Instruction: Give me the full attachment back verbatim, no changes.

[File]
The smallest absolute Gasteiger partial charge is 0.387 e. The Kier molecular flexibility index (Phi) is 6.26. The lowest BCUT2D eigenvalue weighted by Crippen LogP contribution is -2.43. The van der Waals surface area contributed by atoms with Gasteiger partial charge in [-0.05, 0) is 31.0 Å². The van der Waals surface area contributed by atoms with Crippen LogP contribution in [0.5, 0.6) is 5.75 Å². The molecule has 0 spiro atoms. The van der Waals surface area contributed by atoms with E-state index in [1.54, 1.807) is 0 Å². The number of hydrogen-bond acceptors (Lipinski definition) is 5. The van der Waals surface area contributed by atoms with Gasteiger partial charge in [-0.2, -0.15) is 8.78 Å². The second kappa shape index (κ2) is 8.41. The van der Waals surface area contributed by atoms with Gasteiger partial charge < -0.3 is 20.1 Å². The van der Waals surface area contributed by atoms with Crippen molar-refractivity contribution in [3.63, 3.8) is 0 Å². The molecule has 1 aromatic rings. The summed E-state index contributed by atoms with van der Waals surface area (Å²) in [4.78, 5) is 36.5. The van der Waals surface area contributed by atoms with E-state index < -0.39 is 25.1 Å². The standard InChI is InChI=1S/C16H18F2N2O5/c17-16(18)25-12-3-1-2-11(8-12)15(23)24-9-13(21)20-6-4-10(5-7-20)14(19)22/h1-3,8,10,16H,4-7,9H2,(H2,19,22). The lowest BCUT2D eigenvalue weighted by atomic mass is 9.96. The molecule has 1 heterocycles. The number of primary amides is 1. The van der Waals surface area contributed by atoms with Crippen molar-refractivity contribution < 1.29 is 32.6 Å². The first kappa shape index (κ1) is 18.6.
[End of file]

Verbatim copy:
The smallest absolute Gasteiger partial charge is 0.387 e. The Kier molecular flexibility index (Phi) is 6.26. The lowest BCUT2D eigenvalue weighted by Crippen LogP contribution is -2.43. The van der Waals surface area contributed by atoms with Gasteiger partial charge in [-0.05, 0) is 31.0 Å². The van der Waals surface area contributed by atoms with Crippen LogP contribution in [0.5, 0.6) is 5.75 Å². The molecule has 0 spiro atoms. The van der Waals surface area contributed by atoms with E-state index in [1.54, 1.807) is 0 Å². The number of hydrogen-bond acceptors (Lipinski definition) is 5. The van der Waals surface area contributed by atoms with Gasteiger partial charge in [-0.2, -0.15) is 8.78 Å². The second kappa shape index (κ2) is 8.41. The van der Waals surface area contributed by atoms with Gasteiger partial charge < -0.3 is 20.1 Å². The van der Waals surface area contributed by atoms with Crippen molar-refractivity contribution in [3.63, 3.8) is 0 Å². The molecule has 1 aromatic rings. The summed E-state index contributed by atoms with van der Waals surface area (Å²) in [4.78, 5) is 36.5. The van der Waals surface area contributed by atoms with E-state index < -0.39 is 25.1 Å². The standard InChI is InChI=1S/C16H18F2N2O5/c17-16(18)25-12-3-1-2-11(8-12)15(23)24-9-13(21)20-6-4-10(5-7-20)14(19)22/h1-3,8,10,16H,4-7,9H2,(H2,19,22). The lowest BCUT2D eigenvalue weighted by atomic mass is 9.96. The molecule has 1 heterocycles. The number of primary amides is 1. The van der Waals surface area contributed by atoms with Crippen molar-refractivity contribution < 1.29 is 32.6 Å². The first kappa shape index (κ1) is 18.6.